Lessons in Healthy Eating

Event comes at conclusion of National Nutrition Month®

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Gabriela Rodriguez, from Comunidades Unidas in West Valley City, Utah, examines the vegetables during NCLR’s nutrition training in San Antonio.

By Kathy Mimberg, Communications Manager, NCLR

Did you know that yellow corn tortillas add fiber to your meal? Or that avocado combined with minced jalapeño and garlic, then thinned with lemon juice and a little canola oil, makes a healthy and delicious salad dressing? Or that eggs are a popular and affordable source of protein?

These were among the lessons discussed by more than a dozen health educators who attended a training session on nutrition held by NCLR in San Antonio as National Nutrition Month® came to a close. The three-day session, hosted at the headquarters of NCLR Affiliate Affiliate Mexican American Unity Council, featured presentations and lively discussions led by Alejandra Gepp, Associate Director of NCLR’s Institute for Hispanic Health, and colleagues Claudia Millar and Elizabeth Carrillo.

Participants came from community organizations in Texas, California, and Utah to better understand how to provide information on nutrition and food assistance resources using the promotores de salud model of lay health educators in Latino neighborhoods. This information is critical to the Latino community, which suffers disproportionately from hunger and obesity. It was sobering for those in attendance to be reminded that 80 percent of Hispanics are overweight and nearly 40 percent are obese, putting a large portion of the community at risk for health problems such as heart disease, diabetes, and stroke. At the same time, nearly one-fourth of Latinos report not having enough food to eat, another problem that is harmful to health and overall well-being.

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Carlos Londoño, with the Tiburcio Vasquez Health Center in Union City, California, tells the group about his choices for a $5 healthy meal.

The nutrition training directly addressed the very real consequences of rising food costs that Latino families face. It is a challenge to keep a healthy diet when pressed for time and money, which is a common situation for many families today. A trip to the grocery store brought out the participants’ competitive nature as they used shopping lists, calculators, and nutrition labels to see who could plan the healthiest, most nutritious meal for four people without spending more than $5. On the last day, everyone enjoyed a spicy egg dish and fresh produce when they prepared breakfast together using the food they had purchased.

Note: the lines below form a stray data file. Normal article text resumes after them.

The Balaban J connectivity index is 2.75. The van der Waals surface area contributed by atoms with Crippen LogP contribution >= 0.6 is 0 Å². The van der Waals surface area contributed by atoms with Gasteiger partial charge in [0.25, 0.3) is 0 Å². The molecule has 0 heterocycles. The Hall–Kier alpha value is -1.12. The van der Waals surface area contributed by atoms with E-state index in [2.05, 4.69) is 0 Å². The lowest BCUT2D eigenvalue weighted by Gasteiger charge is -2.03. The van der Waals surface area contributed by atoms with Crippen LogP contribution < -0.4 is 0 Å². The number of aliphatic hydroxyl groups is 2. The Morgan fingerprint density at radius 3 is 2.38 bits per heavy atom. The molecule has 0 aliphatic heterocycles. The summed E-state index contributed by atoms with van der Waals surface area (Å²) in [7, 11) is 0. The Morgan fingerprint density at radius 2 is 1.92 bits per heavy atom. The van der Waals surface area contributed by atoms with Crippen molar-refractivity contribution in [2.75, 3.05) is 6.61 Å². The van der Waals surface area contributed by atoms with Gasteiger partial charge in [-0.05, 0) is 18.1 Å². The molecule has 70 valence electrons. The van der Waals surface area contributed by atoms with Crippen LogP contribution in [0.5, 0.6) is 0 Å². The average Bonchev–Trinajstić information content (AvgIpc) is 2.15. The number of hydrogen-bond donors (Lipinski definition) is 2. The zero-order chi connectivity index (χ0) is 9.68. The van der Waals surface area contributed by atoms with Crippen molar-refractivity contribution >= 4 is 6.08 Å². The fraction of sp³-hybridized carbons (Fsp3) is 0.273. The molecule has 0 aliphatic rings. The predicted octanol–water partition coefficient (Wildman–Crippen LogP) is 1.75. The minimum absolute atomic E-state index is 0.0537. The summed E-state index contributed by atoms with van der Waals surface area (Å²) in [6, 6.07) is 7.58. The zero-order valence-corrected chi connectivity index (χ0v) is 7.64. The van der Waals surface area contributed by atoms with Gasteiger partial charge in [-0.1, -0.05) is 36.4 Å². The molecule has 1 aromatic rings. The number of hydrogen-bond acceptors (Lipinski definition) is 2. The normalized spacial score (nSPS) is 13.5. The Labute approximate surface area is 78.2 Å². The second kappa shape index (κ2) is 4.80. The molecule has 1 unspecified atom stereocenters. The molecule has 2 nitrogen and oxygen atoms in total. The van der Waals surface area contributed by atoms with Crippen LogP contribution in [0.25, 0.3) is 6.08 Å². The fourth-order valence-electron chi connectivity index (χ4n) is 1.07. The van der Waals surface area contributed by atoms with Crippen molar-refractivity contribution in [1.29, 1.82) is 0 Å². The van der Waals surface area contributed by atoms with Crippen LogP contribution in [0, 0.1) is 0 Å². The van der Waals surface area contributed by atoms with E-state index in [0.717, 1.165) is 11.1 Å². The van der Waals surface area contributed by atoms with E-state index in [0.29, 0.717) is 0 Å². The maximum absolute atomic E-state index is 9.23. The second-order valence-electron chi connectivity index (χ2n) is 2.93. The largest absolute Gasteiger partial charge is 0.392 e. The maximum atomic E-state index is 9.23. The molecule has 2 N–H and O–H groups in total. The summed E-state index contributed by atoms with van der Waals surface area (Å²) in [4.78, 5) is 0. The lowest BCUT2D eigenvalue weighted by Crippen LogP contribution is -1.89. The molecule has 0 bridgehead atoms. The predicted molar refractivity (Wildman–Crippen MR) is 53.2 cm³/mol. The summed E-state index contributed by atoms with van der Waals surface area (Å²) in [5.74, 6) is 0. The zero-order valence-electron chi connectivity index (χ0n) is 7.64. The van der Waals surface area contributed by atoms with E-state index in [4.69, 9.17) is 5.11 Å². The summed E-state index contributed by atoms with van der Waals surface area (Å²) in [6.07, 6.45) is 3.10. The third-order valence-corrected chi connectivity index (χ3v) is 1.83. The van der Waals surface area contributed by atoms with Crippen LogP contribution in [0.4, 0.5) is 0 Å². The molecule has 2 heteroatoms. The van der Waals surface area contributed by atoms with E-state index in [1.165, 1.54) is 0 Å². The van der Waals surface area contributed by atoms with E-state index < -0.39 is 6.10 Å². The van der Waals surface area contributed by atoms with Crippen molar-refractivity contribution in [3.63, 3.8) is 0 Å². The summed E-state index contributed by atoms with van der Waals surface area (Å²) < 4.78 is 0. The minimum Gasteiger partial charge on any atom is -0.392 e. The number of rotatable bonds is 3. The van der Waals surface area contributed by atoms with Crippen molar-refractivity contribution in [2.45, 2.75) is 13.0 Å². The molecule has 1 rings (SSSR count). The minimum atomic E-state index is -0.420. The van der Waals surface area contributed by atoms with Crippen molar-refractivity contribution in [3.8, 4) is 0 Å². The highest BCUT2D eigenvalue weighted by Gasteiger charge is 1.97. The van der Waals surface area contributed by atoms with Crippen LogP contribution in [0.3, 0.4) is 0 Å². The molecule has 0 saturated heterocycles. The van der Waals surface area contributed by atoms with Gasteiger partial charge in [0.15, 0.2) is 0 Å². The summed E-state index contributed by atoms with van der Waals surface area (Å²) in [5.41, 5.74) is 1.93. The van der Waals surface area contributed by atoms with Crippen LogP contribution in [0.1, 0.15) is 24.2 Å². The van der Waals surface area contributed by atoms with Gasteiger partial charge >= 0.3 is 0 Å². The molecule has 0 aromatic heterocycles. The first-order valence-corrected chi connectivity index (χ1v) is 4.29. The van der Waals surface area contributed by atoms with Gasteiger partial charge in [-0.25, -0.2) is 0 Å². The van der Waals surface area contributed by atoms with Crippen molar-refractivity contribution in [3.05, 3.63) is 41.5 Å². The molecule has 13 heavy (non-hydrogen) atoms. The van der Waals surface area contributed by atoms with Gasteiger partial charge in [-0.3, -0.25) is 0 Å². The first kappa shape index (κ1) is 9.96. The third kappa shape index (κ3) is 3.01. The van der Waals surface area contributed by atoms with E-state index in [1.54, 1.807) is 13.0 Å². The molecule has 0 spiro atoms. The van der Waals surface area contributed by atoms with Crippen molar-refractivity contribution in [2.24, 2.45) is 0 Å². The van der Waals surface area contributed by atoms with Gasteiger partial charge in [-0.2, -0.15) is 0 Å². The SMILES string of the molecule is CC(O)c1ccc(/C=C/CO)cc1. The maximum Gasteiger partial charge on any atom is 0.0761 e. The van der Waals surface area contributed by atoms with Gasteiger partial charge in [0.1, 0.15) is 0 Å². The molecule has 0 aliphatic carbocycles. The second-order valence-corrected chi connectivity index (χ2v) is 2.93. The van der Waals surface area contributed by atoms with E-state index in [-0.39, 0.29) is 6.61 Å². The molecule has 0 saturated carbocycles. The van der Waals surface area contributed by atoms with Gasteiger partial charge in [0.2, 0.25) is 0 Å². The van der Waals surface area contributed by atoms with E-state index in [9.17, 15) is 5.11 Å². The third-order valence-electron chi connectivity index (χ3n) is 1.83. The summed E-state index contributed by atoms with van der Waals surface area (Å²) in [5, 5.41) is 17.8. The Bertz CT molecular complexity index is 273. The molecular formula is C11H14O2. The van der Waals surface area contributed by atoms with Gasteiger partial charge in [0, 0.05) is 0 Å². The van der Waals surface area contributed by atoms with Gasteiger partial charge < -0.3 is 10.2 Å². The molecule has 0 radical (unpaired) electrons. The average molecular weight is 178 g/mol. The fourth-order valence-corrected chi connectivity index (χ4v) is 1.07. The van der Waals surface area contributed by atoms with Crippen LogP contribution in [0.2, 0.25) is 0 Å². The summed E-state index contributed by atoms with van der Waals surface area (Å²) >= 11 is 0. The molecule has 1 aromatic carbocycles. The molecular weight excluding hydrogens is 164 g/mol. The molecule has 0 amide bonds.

In addition to nutrition and budgeting, the session included details about an important resource that is not being used enough by Latinos to keep from going hungry: the Supplemental Nutrition Assistance Program, also known as SNAP. This program is a major component of federal food assistance efforts for low-income families. Barely more than half (56 percent) of Latinos who are eligible for SNAP benefits actually use this resource, and greater outreach is needed to reduce hunger in the Latino community.

This training session on nutrition is just one of many efforts that NCLR and other organizations are putting forth to bring the Latino community more information about healthy food choices, food assistance resources, affordable shopping strategies, and motivation for improving nutrition and physical activity. The promotores de salud model has been effective in meeting the needs of diverse Latino communities throughout the nation by training lay health educators to hold discussion groups, information sessions, and health- and nutrition-related interventions in their neighborhoods. Given the high levels of overweight and obese members of our community, we need to do all we can to help people eat better, exercise, and improve their health and well-being. So the next time you’re at the grocery store, see if you can meet the $5 dollar healthy meal challenge!

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